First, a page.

At the Rio 2016 Olympics, Studio GTM Cenografia developed a temporary installation for Nike. The space, inspired by containers and industrial sheds, occupies a total area of 600 square meters and was built in a metallic structure and wrapped in galvanized trapezoidal tiles. The cube used in the project is an installation from Brazilian artist and designer Muti Randolph, one of the pioneers of digital illustration in Brazil.
Our friends from ArchDaily Brasil talked with the architect Daltro Mendonça (GTM Cenografia) to find out more details on material choices and the execution of the project.
What were the main materials you used in the project?
Daltro Mendonça (DM): Metal beams, galvanized trapezoidal tiles, corrugated metal sheets, interior floors and surrounding structures out of wood, concrete pottery and vinyl plates.
What were your main sources of inspiration when choosing the materials used in the project?
DM: The customer’s desire to have a more industrial, clean feel, to make people think of the world of ports and shipping containers, we went for using a lot of metal, as a structure, in the finish or even furniture.
How did decisions related to materials influence the concept of the project?
DM: The details and finishings that we used because of the choice of material, ended up contributing to the desired design. For example, the choice to also use galvanized trapezoidal tiles in the interior of the space.
What advantages did the materials you used offer the construction of the project?
DM: Since we were looking at a project that was going to take almost 3 months to plan and work out all the details, 20 days to manufacture and another 15 days to put all together, the prefabrication and modulation that these materials offered were essential to be able to execute and complete the work within the initially determined time frame.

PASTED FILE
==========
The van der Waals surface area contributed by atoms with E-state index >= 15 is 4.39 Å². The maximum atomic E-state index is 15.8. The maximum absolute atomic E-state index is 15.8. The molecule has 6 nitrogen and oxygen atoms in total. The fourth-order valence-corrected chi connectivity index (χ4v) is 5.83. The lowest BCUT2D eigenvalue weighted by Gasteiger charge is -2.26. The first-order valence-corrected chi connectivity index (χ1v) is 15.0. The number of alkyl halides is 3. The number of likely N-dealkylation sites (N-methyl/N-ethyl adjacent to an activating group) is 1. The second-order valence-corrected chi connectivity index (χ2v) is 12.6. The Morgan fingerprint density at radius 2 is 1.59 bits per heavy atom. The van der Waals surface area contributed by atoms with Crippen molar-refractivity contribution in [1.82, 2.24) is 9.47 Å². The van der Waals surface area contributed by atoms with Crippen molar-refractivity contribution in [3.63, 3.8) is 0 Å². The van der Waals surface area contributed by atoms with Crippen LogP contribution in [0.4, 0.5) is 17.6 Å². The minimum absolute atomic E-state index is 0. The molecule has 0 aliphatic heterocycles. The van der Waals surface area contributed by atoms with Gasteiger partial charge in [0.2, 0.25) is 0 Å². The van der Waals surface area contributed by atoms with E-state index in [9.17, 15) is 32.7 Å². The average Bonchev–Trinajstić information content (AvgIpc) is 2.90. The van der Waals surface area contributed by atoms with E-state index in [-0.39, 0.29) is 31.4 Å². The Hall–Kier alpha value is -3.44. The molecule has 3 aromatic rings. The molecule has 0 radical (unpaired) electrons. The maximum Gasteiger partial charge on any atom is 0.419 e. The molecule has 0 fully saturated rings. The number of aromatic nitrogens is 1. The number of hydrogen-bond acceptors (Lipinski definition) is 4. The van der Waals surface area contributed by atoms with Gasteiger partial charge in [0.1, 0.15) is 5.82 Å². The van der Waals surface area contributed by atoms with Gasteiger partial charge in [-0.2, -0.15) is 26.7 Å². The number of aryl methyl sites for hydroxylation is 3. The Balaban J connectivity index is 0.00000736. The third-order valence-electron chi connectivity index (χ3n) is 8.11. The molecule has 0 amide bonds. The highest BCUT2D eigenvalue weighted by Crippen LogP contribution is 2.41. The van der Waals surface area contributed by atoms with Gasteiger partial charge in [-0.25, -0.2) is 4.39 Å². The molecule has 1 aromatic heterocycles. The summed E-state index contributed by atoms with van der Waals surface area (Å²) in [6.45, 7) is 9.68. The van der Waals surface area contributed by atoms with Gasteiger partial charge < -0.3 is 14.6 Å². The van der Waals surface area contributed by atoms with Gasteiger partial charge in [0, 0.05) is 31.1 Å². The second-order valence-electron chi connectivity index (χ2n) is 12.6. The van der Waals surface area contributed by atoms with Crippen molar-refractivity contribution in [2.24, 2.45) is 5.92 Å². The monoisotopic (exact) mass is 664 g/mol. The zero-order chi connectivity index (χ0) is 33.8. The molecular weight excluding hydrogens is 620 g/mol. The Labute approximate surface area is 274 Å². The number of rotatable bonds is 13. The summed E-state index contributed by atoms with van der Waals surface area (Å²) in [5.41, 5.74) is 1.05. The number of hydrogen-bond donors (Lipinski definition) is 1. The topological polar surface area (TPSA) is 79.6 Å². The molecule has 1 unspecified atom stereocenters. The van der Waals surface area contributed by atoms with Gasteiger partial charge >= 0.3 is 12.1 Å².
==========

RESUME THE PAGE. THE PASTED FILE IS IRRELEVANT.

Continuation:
Did any of the project’s challenges involve the choice of these materials?
DM: No, just the opposite. They helped to achieve the necessary speed for this type of work.
Did you ever consider any other possible materials for the project?
DM: No, from the conception stage on, we had already decided on metal for the structures and the closures, which in addition to modulation and assembly, helped define the proposed aesthetic.
How did you research the right suppliers and builders for the materials used in the Nike project?
DM: We didn’t need to. Since they were simple, daily use materials, a research phase wasn’t necessary. We only needed structure samples and closures to define the finishings.